Part of the challenge the brand faced was to take old habits and make them relevant for the younger generations on TikTok.
So many people were already familiar with Vaseline, a staple in many households. By re-framing the kind of content it was putting out to focus on tips, tricks, and hacks, the brand was able to increase awareness and make the trend stick.
Image Source: TikTok
Brands aren’t paying for their products to go viral on TikTok. Quite the opposite — the idea is that these items are picked up by influencers and smaller accounts to create a snowball effect.
According to the Digital Marketing Institute, 70% of teens trust influencers more than celebrities.
Most viral products are backed up by countless influencer posts promoting them. This acts as a digital word-of-mouth strategy, which ends up selling out the most popular items.
Hashtags group similar posts together and, if a hashtag is trending, the topic, brand, or product it’s promoting has a good chance of trending, too.
The #skyhighmascara hashtag that promotes Maybelline Lash Sensational’s Sky High Mascara has more than 520 million views and features thousands of “reaction” videos from both big-name and small-fry TikTokers.
Image Source: TikTok
Viral products often sell out. There have been plenty of complaints from consumers who can’t get their hands on the Maybelline Sky High Mascara in Superdrug or find Gap’s famous TikTok jeans anywhere in-store.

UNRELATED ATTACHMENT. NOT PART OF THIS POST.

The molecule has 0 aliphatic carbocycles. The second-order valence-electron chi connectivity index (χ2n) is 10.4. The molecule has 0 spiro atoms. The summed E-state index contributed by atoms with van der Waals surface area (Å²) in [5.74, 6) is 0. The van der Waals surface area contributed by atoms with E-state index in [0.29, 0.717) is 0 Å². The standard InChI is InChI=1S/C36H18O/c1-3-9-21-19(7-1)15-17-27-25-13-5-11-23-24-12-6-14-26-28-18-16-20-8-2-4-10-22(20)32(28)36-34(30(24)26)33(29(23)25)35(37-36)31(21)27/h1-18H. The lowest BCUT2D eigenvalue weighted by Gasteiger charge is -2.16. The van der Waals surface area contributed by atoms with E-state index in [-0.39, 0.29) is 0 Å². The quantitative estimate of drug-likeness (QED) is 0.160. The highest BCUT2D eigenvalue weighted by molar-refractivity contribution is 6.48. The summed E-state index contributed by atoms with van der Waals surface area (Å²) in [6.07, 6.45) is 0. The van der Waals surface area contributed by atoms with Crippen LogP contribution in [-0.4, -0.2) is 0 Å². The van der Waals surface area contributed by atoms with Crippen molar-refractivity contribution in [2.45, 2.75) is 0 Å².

Even feta cheese became scarce when a feta pasta recipe went viral on TikTok.
Video Source: @d_shaba
But it’s hard to know which brands are being truthful with their sold-out labels and which are doing it as part of their strategy.
Marking a product as sold out increases the sense of urgency around buying it and taps into that all-consuming fear of missing out (FOMO).
No one wants to feel like they’ve been pipped to the post by every other shopper out there.
TikTok has a large and relatively young audience that’s eager to find new products (or old ones) that tackle their biggest pain points.
And, once they find something that works, they’re well-positioned to share it with their friends, family, and followers.
This has led to an increase in viral products that have quickly sold out around the world.
To create your own viral opportunity, make sure you have a product that has a specific purpose — and tap into relevant influencers and their audiences to get started.